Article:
If the Futurity stamped Siphonic as the best early West Coast hope for the 2002 Kentucky Derby, Sunday's $350,000 Hollywood Starlet did the same for Habibti. The Tabasco Cat filly caught pace-setting You entering the stretch and fought off a second effort from that rival to win by a head. Tali'sluckybusride was third. Habibti ran 1 1/16 mile in 1:43.12. Habibti was disappointing seventh in the Breeders' Cup Juvenile fillies after breaking from the No. 1 hole. You, the favorite in that race, finished fourth.

"She was going two turns for the first time (in the Starlet) and she doesn't train

over here, so it's a little bit of a disadvantage," said Baffert, who trains Habibti. "It just goes to show you the caliber of filly she really is."

On Saturday's undercard, Starrer used an outside trip to capture the $150,000 Bayakoa Handicap by 1 length over Queenie Belle. Tropical Lady was third in the 1 1/16-mile event, clocked in 1:42.52. Starrer, a 3-year-old daughter of Dynaformer with Jerry Bailey up, stalked the early pace, made a three-wide move on the backstretch and was four-wide on the turn before reaching the front. David Hofmans is the winning trainer.

And in Saturday's third stakes, Verruma beat Vencera by ½ length for a "sounds like" exacta in the $150,000 Dahlia Handicap. Verruma ran 1 1/16 mile on the green in 1:43 1/5.

On getaway day on Monday, Lake William scored a minor upset over Texas Glitter in the $70,000 Dajur Handicap. Lake William, a 5-year-old son of Salt Lake, overhauled the pressured pace-setter in the final furlong, winning by 1 length. Shadow Caster was third. The 5 ½ furlongs on the grass took 1:02.52.

Aqueduct

Here's Zealous caught Run Kush Run midway down the stretch in Saturday's $100,000 Gravesend Handicap for 3-year-olds and up and powered on to win by 4 lengths. Peeping Tom rallied from far back to finish second and Say Florida Sandy was third in the 6-furlong test.

"I started walking down to the winner's circle when they crossed the quarter pole," said winning trainer Richard Dutrow. "This horse has and explosive turn of foot when he switches leads."

Sunday, Eye of the Comet rallied from last of seven to win the $75,000

Damon Runyan Stakes for state-bred 2-year-olds by 6 ¾ lengths over Netcong. No Parole was third and the favorite, White Ibis, finished fifth after stumbling at the start.

"They all made fun of me the first time I took him to Belmont - being a $950 yearling purchase," said Eye of the Comet's owner, Cecil Fiske. He said trainer Sal Iorio Jr. probably will point the Comet Shine colt to the Big Apple Triple.

Calder Race Course

Amelia got to the outside in the stretch in Saturday's $100,000 Frances A. Genter Stakes and took command in the late going, winning by a neck over Sara's Success. Ing Ing was third as the favorite. Winning trainer Shug McGaughey said he wanted jockey Javier Castellano to do just what he did - get Amelia going from mid-pack on the turn. "Then, it was just a matter of whether she could get up in time and she did," he added. He said he will send Amelia to Payson Park for a rest and resume her career late in the Gulfstream meet.

Fair Grounds

La Recherche went to the lead right out of the gate in Saturday's $100,000 Pago Hop Handicap, led the field around the turf course and held on to win by a nose over Twilite Tryst. Stal Quest was just another nose back in third.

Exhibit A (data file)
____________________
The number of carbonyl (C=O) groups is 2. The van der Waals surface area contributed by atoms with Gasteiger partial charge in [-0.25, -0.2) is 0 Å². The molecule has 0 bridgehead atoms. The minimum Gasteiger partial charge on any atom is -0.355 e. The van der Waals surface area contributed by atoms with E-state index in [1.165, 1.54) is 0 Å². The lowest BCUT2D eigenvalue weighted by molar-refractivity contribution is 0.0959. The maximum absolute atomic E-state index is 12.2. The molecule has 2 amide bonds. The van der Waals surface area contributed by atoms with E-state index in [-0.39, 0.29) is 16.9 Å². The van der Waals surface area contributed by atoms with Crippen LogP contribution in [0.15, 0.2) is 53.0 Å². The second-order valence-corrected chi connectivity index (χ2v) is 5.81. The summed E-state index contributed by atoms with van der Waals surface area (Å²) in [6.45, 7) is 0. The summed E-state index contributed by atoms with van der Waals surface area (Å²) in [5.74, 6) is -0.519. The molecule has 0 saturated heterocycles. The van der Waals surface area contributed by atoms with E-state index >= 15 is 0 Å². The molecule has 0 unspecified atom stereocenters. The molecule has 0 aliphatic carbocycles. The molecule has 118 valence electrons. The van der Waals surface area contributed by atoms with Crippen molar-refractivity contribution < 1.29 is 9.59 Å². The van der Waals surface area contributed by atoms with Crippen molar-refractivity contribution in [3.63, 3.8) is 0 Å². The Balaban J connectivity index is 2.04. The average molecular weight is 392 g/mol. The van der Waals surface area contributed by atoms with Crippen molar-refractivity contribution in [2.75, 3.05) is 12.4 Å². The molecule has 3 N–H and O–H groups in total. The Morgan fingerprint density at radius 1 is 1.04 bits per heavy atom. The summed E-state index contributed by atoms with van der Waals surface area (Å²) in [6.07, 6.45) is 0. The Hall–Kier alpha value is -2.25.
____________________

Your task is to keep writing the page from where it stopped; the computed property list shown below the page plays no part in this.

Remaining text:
"It was a great tactical ride by Ronald (Ardoin)," said winning trainer Tom Amoss. "Post position (the rail) definitely made the difference. She ran fantastic and I know this is her best distance." La Recherche finished the "about" 1 mile in 1:39 4/5.

Turf Paradise

Fighting Falcon, breaking from the outside, was carried wide on the first turn in Saturday's $75,000 Paradise Mile, worked his way into contention a half mile out and got home first by 1 length with a strong stretch effort. King Slayer was second and Bristolville third as part of the favored entry with Eagleton, who finished fourth. Fighting Falcon, as 5-year-old son of Manila trained by Simon Bray, finished in 1:38.00.

Turfway Park

Crafty Shaw put away Horrible Evening a half mile through Saturday's $50,000 Prairie Bayou Stakes and rolled home a winner by 1 ¾ lengths over a late-running Double Affair. Glacial was third. Crafty Shaw, a 3-year-old son of Crafty Prospector, trained by Peter Vestal, finished the 9 furlongs on a muddy track in 1:50.85

Laurel Park

Grundlefoot took the outside path around the leaders on the turn and drew

off to win Saturday's $50,000 Walter Haight Handicap by an easy 5 ¼ lengths. Cowboy Magic was second and Summerset third. The favorite, Concerned Minister, led but faded to finish fourth. "When we got to the turn, I let him do what he wanted and he took off," said winning rider Ramon Dominguez, who picked up his 17th stakes win on the year. The win also was Dominguez' 415th of 2001 and he leads all riders in that stat.

Hawthorne Race Course

White O Morn upset Saturday's $100,000 Illinois Breeders' Debutante Stakes with a stirring stretch effort. The filly went after pace-setting favorite Summer Mis on the turn, caught her about the sixteenth pole and drew clear to win by 2 ½ lengths. Gracility was third. The 1 1/16 mile took 1:49.75.

Tampa Bay Downs

Bog Hunter didn't bog down at all in Saturday's $50,000 Inaugural Staeks for 2-year-olds. The son of Hunting Hard broke cleanly, went right to the front and fought off a challenge from Showmeitall before winning by 1 ¼ lengths. Showmeitall held second with How About My Place taking third. Bog Hunter got the 6 furlongs in 1:11.43.